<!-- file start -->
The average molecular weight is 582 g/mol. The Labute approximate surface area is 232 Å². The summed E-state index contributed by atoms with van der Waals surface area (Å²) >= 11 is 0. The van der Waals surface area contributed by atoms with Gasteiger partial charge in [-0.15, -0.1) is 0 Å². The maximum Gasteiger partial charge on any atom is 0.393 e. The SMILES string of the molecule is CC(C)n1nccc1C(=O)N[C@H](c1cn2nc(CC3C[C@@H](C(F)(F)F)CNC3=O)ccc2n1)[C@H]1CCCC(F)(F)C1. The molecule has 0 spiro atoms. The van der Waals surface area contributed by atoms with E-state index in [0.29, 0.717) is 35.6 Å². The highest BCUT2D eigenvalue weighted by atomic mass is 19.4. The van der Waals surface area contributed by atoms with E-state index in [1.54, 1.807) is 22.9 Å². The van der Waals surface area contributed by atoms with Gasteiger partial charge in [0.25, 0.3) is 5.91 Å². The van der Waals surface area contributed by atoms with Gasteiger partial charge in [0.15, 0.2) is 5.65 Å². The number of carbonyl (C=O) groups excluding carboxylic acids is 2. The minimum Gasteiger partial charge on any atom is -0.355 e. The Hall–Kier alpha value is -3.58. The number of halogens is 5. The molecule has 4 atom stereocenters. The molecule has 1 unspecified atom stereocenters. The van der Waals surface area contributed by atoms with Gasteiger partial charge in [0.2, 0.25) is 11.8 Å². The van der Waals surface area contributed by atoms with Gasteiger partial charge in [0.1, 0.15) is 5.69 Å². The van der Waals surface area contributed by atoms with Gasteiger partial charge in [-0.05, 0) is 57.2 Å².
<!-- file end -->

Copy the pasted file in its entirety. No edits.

The average molecular weight is 582 g/mol. The Labute approximate surface area is 232 Å². The summed E-state index contributed by atoms with van der Waals surface area (Å²) >= 11 is 0. The van der Waals surface area contributed by atoms with Gasteiger partial charge in [-0.15, -0.1) is 0 Å². The maximum Gasteiger partial charge on any atom is 0.393 e. The SMILES string of the molecule is CC(C)n1nccc1C(=O)N[C@H](c1cn2nc(CC3C[C@@H](C(F)(F)F)CNC3=O)ccc2n1)[C@H]1CCCC(F)(F)C1. The molecule has 0 spiro atoms. The van der Waals surface area contributed by atoms with E-state index in [0.29, 0.717) is 35.6 Å². The highest BCUT2D eigenvalue weighted by atomic mass is 19.4. The van der Waals surface area contributed by atoms with E-state index in [1.54, 1.807) is 22.9 Å². The van der Waals surface area contributed by atoms with Gasteiger partial charge in [0.25, 0.3) is 5.91 Å². The van der Waals surface area contributed by atoms with Gasteiger partial charge in [0.15, 0.2) is 5.65 Å². The number of carbonyl (C=O) groups excluding carboxylic acids is 2. The minimum Gasteiger partial charge on any atom is -0.355 e. The Hall–Kier alpha value is -3.58. The number of halogens is 5. The molecule has 4 atom stereocenters. The molecule has 1 unspecified atom stereocenters. The van der Waals surface area contributed by atoms with Gasteiger partial charge in [0.2, 0.25) is 11.8 Å². The van der Waals surface area contributed by atoms with Gasteiger partial charge in [0.1, 0.15) is 5.69 Å². The van der Waals surface area contributed by atoms with Gasteiger partial charge in [-0.05, 0) is 57.2 Å².